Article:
[nc-idn] RE: Scheduling a telecon call for IDN item on the NC agenda
- To: Elisabeth.Porteneuve@cetp.ipsl.fr, Richard.Tindal@neulevel.biz, email@example.com, firstname.lastname@example.org, email@example.com, firstname.lastname@example.org, email@example.com, firstname.lastname@example.org, email@example.com, firstname.lastname@example.org, email@example.com
- Subject: [nc-idn] RE: Scheduling a telecon call for IDN item on the NC agenda
- From: Elisabeth Porteneuve <Elisabeth.Porteneuve@cetp.ipsl.fr>
- Date: Mon, 26 Nov 2001 05:19:23 +0100 (MET)
- Cc: firstname.lastname@example.org, email@example.com
- Sender: firstname.lastname@example.org
I am sorry for time it took -- I do hope all of you had
an excellent Thanksgiving and a long weekend, and we are
ready to move forward.
For your consideration, comments or corrections are two
(1) the DRAFT update to the Terms of Reference for the
IDN Task Force with the timeline
(2) background information and last URLs
Do you think it would be appropriate to add all the
NC members to the NC IDN list, similar to the NC transfer ?
Chuck, would you mind, please, help in organizing the call ?
I noted that some persons are not available on 27 or 28.
FOR COMMENT BY THE NC TASK FORCE ON International Domain Names
DRAFT Update to the Terms of Reference for the IDN Task Force
The first terms of Reference of the IDN TF date from March 2001,
and has been provided by YJP in
It requests to be adjusted after six months, and many works
done in the IDN area, see attached "Background and URLs to
most recent documents".
This is a proposed draft for an update to the ToR.
The purpose of the Task Force on International Domain Names
1. develop broad understanding across the NC of the issues
concerning the International Domain Names from technical,
cultural, financial, user, provider and intellectual
property perspective; shall the IDN registration service
be accompagned with human service to customers speaking
their languages and open during their local time zone
business hours ?
2. identify possible consequences of the IDN deployment,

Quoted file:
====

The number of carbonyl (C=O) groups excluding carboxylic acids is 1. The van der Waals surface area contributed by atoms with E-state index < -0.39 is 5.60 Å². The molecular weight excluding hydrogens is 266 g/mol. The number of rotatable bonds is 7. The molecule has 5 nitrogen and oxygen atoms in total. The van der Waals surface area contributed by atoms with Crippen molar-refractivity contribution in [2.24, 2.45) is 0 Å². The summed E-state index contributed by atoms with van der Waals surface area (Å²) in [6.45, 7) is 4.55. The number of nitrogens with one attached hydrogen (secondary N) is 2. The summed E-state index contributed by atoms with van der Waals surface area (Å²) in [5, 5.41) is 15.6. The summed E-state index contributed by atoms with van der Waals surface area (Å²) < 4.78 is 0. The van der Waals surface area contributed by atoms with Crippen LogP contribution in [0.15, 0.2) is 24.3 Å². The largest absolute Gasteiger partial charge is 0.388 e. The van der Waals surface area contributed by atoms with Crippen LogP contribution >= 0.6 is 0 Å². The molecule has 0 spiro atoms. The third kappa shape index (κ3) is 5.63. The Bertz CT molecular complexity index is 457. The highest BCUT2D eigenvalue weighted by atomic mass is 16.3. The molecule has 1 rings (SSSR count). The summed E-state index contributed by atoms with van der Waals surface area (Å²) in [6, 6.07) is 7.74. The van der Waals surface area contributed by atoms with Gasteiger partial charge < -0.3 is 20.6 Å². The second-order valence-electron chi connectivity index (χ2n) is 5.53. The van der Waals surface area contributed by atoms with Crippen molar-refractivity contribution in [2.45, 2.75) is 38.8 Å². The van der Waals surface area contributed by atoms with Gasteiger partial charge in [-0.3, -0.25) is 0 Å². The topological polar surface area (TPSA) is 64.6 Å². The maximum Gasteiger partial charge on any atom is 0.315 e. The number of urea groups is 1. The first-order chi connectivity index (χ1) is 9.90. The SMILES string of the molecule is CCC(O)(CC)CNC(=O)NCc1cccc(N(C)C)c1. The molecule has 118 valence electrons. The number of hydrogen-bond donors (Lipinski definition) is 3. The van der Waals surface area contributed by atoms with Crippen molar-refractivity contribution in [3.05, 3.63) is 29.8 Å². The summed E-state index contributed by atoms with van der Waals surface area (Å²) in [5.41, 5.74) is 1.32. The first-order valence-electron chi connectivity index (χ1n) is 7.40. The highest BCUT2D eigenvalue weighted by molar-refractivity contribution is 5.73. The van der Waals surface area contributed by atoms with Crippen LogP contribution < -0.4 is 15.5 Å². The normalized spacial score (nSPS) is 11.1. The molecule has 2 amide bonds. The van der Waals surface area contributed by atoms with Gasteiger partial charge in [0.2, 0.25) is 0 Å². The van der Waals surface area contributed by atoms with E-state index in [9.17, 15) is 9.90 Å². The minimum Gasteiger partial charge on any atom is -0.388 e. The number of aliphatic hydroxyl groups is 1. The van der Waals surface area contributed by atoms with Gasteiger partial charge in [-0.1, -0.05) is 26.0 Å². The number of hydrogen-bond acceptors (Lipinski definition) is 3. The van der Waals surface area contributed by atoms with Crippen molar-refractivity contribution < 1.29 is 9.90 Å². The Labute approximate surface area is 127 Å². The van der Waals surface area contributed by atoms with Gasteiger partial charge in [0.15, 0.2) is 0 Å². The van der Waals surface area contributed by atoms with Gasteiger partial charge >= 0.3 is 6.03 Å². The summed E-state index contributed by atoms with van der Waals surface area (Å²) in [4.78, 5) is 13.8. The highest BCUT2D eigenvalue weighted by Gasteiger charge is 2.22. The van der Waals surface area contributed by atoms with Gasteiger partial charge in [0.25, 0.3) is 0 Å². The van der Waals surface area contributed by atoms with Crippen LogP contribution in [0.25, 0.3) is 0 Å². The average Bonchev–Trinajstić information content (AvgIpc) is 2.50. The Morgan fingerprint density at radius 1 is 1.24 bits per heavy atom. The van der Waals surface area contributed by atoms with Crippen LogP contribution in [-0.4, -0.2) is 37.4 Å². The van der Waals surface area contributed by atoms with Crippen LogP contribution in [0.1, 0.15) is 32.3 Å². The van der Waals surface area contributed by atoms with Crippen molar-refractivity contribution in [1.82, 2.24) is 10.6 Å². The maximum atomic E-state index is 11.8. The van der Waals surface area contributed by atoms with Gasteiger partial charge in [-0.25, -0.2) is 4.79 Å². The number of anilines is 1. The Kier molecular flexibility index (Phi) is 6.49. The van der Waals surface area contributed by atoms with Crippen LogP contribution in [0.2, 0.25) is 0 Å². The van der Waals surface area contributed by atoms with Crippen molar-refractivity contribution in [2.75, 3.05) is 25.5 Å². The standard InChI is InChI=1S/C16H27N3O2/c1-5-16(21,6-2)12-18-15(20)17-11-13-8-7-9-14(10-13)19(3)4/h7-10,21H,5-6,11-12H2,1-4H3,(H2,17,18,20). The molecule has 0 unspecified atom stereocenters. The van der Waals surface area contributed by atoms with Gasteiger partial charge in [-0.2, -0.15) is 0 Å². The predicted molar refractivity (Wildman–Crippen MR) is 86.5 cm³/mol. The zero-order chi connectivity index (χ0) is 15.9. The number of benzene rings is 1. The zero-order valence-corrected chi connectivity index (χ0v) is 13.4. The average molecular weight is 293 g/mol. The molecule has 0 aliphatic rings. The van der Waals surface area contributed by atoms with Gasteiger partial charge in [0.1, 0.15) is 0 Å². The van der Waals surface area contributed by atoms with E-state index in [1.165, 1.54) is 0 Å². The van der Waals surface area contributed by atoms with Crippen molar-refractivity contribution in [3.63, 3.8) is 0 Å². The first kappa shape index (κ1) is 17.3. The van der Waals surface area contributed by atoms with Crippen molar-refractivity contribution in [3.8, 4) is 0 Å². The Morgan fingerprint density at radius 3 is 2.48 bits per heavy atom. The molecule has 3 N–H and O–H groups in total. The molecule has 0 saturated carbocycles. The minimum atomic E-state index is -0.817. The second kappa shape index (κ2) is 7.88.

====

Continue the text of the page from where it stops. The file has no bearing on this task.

from the Internet users and providers perspective, and
what will happen if not all application can be operational
3. determine whether and under which circumstances the ccTLD
managers could and would accept the naming policy
restrictions on their national naming tree scheme to
allow for IDNs to be deployed within their cc space
4. determine the possible recommendations to any identified
problems arising from the language of the existing gTLD
agreements where policy needs to guide contractual changes
and make any appropriate recommendations to the ICANN Board
1. convene a teleconference between 26 November and 4 December
for briefings from VeriSign (TBD), MINC (TBD) and
IETF (Patrick Falstrom)
(Chuck kindly offered to organize that call)
2. collect pertinent information from joint WIPO-ITU meeting
in Geneva on 6-7 December 2001
3. collect pertinent information from IETF 52 in Salt Like
City 9-14 December 2001
4. communicate with ccTLD managers with regard to IDN deployment
(several dates to be considered: CENTR meetings on 17-18
December 2001 in Luxembourg, and 21-22 February 2002 in Paris;
APTLD meeting in Bangkok on 7 March 2002);
focus on .CN, .JP and .KR perspective
5. convene a teleconference in January, with a goal of
publishing an interim report prior to Ghana
The listserv for the Task Force is at email@example.com
The archives are at http://www.dnso.org/clubpublic/nc-idn/Arc00/
PLEASE COMMENT/CORRECT and COMPLETE the attached:
Background and URLs to most recent documents.
1. The domain names in LDH subset of ASCII table ("LDH" is
an abbreviation for "letters, digits, hyphen-minus")
has been in introduced in 1983 by P. Mockapetris, RFC882.
It became an IETF standard since 1987, RFC1035. The design
of LDH characters (fonts) has no meaning in the domain
names, i.e. there is no difference when the shape is
Helvetica or Time or Gothic or similar. The upper or lower
cases has no meaning in domain names.
2. Besides native English speaking countries, it seems that
a very large part of humans can easily accommodate
themselves to the LDH subset of ASCII table - it includes,
but is not limited to, all languages using Latin or Cyrillic
characters, Greek, Hebrew and Arabic. All of these
languages are described in ISO 8859 twelve tables based
on 8 bits characters. To oversimplify - those language have
a common characteristic: they built up words with a set
of twenty to forty characters, some with diacritical sign.
3. The CJK countries ("CJK" is an abbreviation for Chinese,